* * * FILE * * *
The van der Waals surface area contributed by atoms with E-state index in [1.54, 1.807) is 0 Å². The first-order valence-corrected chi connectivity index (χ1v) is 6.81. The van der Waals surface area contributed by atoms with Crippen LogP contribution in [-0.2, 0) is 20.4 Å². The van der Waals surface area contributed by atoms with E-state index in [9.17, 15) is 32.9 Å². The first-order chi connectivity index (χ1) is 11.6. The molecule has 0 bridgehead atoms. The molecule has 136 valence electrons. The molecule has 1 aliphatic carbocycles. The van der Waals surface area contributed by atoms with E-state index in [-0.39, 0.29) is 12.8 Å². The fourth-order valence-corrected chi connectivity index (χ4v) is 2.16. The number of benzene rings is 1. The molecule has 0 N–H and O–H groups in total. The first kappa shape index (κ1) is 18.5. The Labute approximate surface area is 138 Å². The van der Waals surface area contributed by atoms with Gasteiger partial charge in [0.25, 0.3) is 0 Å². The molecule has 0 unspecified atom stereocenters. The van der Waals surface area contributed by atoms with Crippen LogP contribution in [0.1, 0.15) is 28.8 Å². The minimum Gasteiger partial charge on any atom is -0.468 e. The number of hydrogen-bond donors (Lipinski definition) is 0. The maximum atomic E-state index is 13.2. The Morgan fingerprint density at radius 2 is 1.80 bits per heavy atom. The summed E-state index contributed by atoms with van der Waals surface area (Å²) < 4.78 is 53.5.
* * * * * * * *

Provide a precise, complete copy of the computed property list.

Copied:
The van der Waals surface area contributed by atoms with E-state index in [1.54, 1.807) is 0 Å². The first-order valence-corrected chi connectivity index (χ1v) is 6.81. The van der Waals surface area contributed by atoms with Crippen LogP contribution in [-0.2, 0) is 20.4 Å². The van der Waals surface area contributed by atoms with E-state index in [9.17, 15) is 32.9 Å². The first-order chi connectivity index (χ1) is 11.6. The molecule has 0 bridgehead atoms. The molecule has 136 valence electrons. The molecule has 1 aliphatic carbocycles. The van der Waals surface area contributed by atoms with E-state index in [-0.39, 0.29) is 12.8 Å². The fourth-order valence-corrected chi connectivity index (χ4v) is 2.16. The number of benzene rings is 1. The molecule has 0 N–H and O–H groups in total. The first kappa shape index (κ1) is 18.5. The Labute approximate surface area is 138 Å². The van der Waals surface area contributed by atoms with Gasteiger partial charge in [0.25, 0.3) is 0 Å². The molecule has 0 unspecified atom stereocenters. The van der Waals surface area contributed by atoms with Crippen LogP contribution in [0.1, 0.15) is 28.8 Å². The minimum Gasteiger partial charge on any atom is -0.468 e. The number of hydrogen-bond donors (Lipinski definition) is 0. The maximum atomic E-state index is 13.2. The Morgan fingerprint density at radius 2 is 1.80 bits per heavy atom. The summed E-state index contributed by atoms with van der Waals surface area (Å²) < 4.78 is 53.5.